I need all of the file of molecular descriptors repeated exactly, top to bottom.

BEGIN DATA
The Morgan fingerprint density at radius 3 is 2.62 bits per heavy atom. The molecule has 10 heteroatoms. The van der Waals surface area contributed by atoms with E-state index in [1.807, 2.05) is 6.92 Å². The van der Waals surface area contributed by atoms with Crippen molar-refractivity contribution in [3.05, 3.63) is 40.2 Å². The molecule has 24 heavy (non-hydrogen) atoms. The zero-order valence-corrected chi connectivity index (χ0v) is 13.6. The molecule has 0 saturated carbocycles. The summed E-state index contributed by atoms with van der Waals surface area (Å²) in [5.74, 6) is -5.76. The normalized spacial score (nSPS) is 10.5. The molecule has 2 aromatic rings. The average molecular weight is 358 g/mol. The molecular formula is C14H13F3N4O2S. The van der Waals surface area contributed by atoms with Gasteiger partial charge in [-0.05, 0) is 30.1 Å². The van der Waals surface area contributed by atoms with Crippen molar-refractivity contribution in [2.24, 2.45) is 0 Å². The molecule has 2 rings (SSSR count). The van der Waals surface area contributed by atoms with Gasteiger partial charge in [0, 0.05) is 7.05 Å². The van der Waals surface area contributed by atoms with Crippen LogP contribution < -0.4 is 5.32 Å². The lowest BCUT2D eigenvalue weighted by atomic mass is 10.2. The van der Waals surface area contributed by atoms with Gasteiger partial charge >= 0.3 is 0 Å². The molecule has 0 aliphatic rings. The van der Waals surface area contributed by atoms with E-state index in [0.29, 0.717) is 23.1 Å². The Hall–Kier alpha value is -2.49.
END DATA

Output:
The Morgan fingerprint density at radius 3 is 2.62 bits per heavy atom. The molecule has 10 heteroatoms. The van der Waals surface area contributed by atoms with E-state index in [1.807, 2.05) is 6.92 Å². The van der Waals surface area contributed by atoms with Crippen molar-refractivity contribution in [3.05, 3.63) is 40.2 Å². The molecule has 24 heavy (non-hydrogen) atoms. The zero-order valence-corrected chi connectivity index (χ0v) is 13.6. The molecule has 0 saturated carbocycles. The summed E-state index contributed by atoms with van der Waals surface area (Å²) in [5.74, 6) is -5.76. The normalized spacial score (nSPS) is 10.5. The molecule has 2 aromatic rings. The average molecular weight is 358 g/mol. The molecular formula is C14H13F3N4O2S. The van der Waals surface area contributed by atoms with Gasteiger partial charge in [-0.05, 0) is 30.1 Å². The van der Waals surface area contributed by atoms with Crippen molar-refractivity contribution in [2.24, 2.45) is 0 Å². The molecule has 2 rings (SSSR count). The van der Waals surface area contributed by atoms with Gasteiger partial charge in [0, 0.05) is 7.05 Å². The van der Waals surface area contributed by atoms with Crippen LogP contribution < -0.4 is 5.32 Å². The lowest BCUT2D eigenvalue weighted by atomic mass is 10.2. The van der Waals surface area contributed by atoms with Gasteiger partial charge >= 0.3 is 0 Å². The molecule has 0 aliphatic rings. The van der Waals surface area contributed by atoms with E-state index in [0.29, 0.717) is 23.1 Å². The Hall–Kier alpha value is -2.49.